| Verse 25. Ile had not to pay] That is, not being able to pay. Verse 22. Seventy times seven.] There is something very | As there could not be the smallest probability that a servant, remarkable in these words, especially if collated with Gen. iv. // wholly dependant on his master, who was now absolutely 24. where the very same words are used—“ If any man || insolvent, could ever pay a debt he had contracted, of kill LAMECK, be shall be avenged seventy times seven.The more than 67 millions ! so is it impossible for a sinner, in. just God punishes sin in an exemplary manner. Sinful man, 1 finitely indebted to Divine Justice, ever to pay a mite out of who is exposed to the stroke of divine justice, should be the talent. abundant in forgiveness, especially as the merciful only, shall l Commanded him to be sold-his wife-children, &c.] Our find mercy. See the note on chap. v. 7. and on vi. 14, 15. The Lord here alludes to an ancient custom among the Hebrews, sum seventy times seven makes four hundred and ninety. Now ll of selling a man and his family, to make payment of conan offence properly such, is that which is given wantonly, ll tracted debts. See Exod. xxii. 3. Lev. xxv. 39, 47. 2 Kings iv. I. maliciously, and without ANY PROVOCATION. It is my opinion. || This custom passed from among the Jews to the Greeks and that let a man search ever so accurately, he will not find, that || Romans. he has received, during the whole course of his life, four | Verse 26. Fell down, and worshipped him] 11200EXU7EL AVTWA hundred and ninety such offences. If the man who receives | crouched as a dog before him, with the greatest deference, subthe offence, has given any cause for it, in that case, the half || mission and anxiety. of the oftence, at least, towards his brother, ceases.

Hure patience with me] Margobuproov sa' fuos, be long minded: Verse 23. Therefore is the kingdom] In respect to sing towards megive me longer space. cruelty, and oppression, God will proceed in the kingdom of The means which a sinner should use to be saved, are, heaven (the dispensation of the Gospel) as he did in former || 1. Deep humiliation of heart--he fell down. 2. Fervent prayer. times; and every person shall give an account of himself to 1 3. Confidence in the mercy of God-lave patience. 4. A form God. Every sin is a debt contracted with the justice of God; | purpose to devote his soul and body to his Maker--I will pay men are all God's own servants, and the day is at hand in thee all. A sinner may be said, according to the æconomy of which their Master will settle accounts with them, enquire ll grace, to pay all, when he brings the sacrifice of the Lord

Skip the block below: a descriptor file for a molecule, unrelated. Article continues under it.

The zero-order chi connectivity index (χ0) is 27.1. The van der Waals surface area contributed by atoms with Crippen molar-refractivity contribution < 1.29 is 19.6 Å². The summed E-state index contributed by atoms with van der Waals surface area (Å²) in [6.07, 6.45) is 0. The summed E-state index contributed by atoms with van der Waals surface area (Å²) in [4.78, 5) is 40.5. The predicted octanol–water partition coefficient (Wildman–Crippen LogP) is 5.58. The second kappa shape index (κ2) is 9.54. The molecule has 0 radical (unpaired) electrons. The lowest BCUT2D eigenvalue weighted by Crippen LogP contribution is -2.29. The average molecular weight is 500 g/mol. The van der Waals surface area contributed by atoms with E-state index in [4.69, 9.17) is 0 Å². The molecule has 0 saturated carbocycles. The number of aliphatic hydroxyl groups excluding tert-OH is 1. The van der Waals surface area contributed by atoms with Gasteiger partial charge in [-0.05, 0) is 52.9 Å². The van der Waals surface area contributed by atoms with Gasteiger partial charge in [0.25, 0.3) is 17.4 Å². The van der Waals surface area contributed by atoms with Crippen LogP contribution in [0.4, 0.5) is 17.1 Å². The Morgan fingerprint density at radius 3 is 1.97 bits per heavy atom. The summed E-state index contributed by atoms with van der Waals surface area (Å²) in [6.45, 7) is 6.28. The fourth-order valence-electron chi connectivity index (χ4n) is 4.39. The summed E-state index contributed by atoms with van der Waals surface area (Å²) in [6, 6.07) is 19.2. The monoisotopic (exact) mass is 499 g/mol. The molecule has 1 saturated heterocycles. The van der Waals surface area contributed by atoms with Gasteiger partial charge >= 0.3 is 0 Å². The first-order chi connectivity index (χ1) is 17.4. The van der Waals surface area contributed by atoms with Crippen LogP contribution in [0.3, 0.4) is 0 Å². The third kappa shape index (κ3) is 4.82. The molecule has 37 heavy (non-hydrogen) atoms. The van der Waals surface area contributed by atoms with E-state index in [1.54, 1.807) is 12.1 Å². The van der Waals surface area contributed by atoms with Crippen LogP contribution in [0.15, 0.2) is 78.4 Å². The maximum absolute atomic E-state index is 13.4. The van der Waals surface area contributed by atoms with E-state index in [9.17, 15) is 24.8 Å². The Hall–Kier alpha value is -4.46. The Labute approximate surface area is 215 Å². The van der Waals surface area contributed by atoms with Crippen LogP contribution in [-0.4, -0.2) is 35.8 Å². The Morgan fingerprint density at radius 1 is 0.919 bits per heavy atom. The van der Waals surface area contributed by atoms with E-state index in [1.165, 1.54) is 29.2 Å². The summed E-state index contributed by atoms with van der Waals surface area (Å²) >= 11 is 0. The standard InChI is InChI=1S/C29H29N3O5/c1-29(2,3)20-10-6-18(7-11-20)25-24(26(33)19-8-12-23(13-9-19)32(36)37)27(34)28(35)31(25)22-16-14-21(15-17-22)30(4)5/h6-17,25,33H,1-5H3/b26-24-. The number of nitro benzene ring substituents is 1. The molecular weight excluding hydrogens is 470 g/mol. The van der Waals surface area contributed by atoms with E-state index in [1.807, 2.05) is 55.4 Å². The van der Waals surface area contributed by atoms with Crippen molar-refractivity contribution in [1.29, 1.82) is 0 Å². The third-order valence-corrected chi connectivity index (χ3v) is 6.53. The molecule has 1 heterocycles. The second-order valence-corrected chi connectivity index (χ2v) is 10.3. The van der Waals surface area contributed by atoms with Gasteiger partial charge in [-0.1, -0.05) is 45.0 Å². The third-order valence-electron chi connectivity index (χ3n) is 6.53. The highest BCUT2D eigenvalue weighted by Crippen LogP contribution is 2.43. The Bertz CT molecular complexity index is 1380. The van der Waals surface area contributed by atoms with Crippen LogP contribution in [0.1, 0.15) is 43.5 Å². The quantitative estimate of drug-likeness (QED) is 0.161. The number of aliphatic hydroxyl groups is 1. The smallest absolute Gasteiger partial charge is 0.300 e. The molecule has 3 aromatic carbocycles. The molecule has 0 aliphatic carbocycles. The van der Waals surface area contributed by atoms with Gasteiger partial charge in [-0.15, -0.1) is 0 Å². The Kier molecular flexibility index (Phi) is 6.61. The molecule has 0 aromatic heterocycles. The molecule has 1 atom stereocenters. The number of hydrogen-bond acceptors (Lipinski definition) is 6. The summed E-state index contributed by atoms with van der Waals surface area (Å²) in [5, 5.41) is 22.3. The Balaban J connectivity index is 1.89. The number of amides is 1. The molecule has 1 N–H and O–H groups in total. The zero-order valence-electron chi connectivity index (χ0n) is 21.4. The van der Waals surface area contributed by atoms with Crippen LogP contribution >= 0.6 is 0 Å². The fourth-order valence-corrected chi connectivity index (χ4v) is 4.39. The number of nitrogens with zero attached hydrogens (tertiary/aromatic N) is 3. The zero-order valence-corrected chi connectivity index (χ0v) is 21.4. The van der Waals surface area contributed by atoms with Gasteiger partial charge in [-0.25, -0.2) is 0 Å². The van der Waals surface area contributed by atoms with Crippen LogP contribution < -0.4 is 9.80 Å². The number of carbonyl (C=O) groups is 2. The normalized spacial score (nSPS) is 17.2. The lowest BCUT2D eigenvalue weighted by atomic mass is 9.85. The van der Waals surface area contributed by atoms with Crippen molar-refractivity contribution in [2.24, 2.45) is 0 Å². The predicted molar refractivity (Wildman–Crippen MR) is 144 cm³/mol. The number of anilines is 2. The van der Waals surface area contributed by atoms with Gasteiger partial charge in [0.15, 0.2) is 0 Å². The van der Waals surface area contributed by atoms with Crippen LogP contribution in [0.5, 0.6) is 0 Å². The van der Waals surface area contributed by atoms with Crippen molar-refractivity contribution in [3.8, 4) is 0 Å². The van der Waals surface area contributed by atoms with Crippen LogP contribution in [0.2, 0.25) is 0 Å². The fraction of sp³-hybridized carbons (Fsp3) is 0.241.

k, and pay them their wages. Great Judge ! || Jesus to the throne of justice,, by faith ; thus offering an what an awful time must this be, when with multitudes no- ll equivalent for the pardon he seeks, and paying all he oues to thing shall be found but sin and insolvency!

I divine justice, by presenting the blood of the Lamb.

How God resents cruelty

CHAP. XVIII.

and oppression in men,

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2. 27 Then the lord of that servant was 11 31 So when his fellow-servants saw 4, 11, 4042

A. D. 48. An. Olymp. moved with compassion, and loosed what was done, they were very sorry, An. Olymp.. COL.4.

CCI. 4.' - him, and forgave him the debt. and came and told unto their lord all 28 But the same servant went out, and found || that was done. one of his fellow-servants, which owed him a 32 Then his lord, after that he had called him, hundred pence: and he laid hands on him, said unto him, O thou wicked servant, I forgave and took him by the throat, saying, Pay me thee all that debt, because thou desiredst me: that thou owest.

| 33 Shouldest not thou also have had compas29 And his fellow-servant fell down at hission on thy fellow-servant, even as I had pity feet, and besought him, saying, "Have patience on thee? with me, and I will pay thee all.

34 And his lord was wrotli, and delivered him 30 And he would not: "but went and cast him to the tormentors, e till he should pay all that into prison, till he should pay the debt.

was due unto him.

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Verse 27. Moved with compassion) Or with tender pity.